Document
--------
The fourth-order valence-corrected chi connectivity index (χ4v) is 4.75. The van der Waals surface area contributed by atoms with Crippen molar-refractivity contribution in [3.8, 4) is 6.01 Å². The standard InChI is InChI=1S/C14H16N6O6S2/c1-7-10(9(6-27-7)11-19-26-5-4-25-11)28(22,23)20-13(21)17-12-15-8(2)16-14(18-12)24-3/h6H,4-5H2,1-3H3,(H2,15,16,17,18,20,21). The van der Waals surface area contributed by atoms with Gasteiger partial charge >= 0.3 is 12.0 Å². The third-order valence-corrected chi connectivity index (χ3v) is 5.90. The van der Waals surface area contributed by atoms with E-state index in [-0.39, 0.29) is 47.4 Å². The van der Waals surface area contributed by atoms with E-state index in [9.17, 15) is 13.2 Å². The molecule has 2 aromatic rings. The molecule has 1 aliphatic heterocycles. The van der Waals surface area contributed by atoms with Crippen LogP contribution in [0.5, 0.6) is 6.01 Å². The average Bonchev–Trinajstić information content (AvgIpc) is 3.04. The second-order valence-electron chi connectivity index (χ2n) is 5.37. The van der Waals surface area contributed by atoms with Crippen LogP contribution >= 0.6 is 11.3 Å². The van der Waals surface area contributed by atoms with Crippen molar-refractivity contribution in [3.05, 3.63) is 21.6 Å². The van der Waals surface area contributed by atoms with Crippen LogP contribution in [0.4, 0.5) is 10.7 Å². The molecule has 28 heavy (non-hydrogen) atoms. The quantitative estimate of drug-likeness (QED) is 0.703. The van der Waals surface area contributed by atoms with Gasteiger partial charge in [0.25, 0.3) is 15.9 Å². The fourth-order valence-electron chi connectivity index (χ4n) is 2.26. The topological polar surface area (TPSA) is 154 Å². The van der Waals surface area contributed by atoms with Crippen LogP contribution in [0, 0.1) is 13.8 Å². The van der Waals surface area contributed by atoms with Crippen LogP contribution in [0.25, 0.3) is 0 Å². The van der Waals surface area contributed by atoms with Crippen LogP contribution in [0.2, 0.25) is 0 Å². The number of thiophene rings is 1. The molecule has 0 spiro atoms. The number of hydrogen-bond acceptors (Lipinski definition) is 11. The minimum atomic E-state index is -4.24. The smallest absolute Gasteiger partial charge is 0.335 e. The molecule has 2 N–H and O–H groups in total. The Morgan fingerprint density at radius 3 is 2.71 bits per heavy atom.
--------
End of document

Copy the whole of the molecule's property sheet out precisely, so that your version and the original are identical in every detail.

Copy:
The fourth-order valence-corrected chi connectivity index (χ4v) is 4.75. The van der Waals surface area contributed by atoms with Crippen molar-refractivity contribution in [3.8, 4) is 6.01 Å². The standard InChI is InChI=1S/C14H16N6O6S2/c1-7-10(9(6-27-7)11-19-26-5-4-25-11)28(22,23)20-13(21)17-12-15-8(2)16-14(18-12)24-3/h6H,4-5H2,1-3H3,(H2,15,16,17,18,20,21). The van der Waals surface area contributed by atoms with Gasteiger partial charge >= 0.3 is 12.0 Å². The third-order valence-corrected chi connectivity index (χ3v) is 5.90. The van der Waals surface area contributed by atoms with E-state index in [-0.39, 0.29) is 47.4 Å². The van der Waals surface area contributed by atoms with E-state index in [9.17, 15) is 13.2 Å². The molecule has 2 aromatic rings. The molecule has 1 aliphatic heterocycles. The van der Waals surface area contributed by atoms with Crippen LogP contribution in [0.5, 0.6) is 6.01 Å². The average Bonchev–Trinajstić information content (AvgIpc) is 3.04. The second-order valence-electron chi connectivity index (χ2n) is 5.37. The van der Waals surface area contributed by atoms with Crippen LogP contribution >= 0.6 is 11.3 Å². The van der Waals surface area contributed by atoms with Crippen molar-refractivity contribution in [3.05, 3.63) is 21.6 Å². The van der Waals surface area contributed by atoms with Crippen LogP contribution in [0.4, 0.5) is 10.7 Å². The molecule has 28 heavy (non-hydrogen) atoms. The quantitative estimate of drug-likeness (QED) is 0.703. The van der Waals surface area contributed by atoms with Gasteiger partial charge in [0.25, 0.3) is 15.9 Å². The fourth-order valence-electron chi connectivity index (χ4n) is 2.26. The topological polar surface area (TPSA) is 154 Å². The van der Waals surface area contributed by atoms with Crippen LogP contribution in [0, 0.1) is 13.8 Å². The van der Waals surface area contributed by atoms with Crippen LogP contribution in [0.25, 0.3) is 0 Å². The van der Waals surface area contributed by atoms with Crippen LogP contribution in [0.2, 0.25) is 0 Å². The number of thiophene rings is 1. The molecule has 0 spiro atoms. The number of hydrogen-bond acceptors (Lipinski definition) is 11. The minimum atomic E-state index is -4.24. The smallest absolute Gasteiger partial charge is 0.335 e. The molecule has 2 N–H and O–H groups in total. The Morgan fingerprint density at radius 3 is 2.71 bits per heavy atom.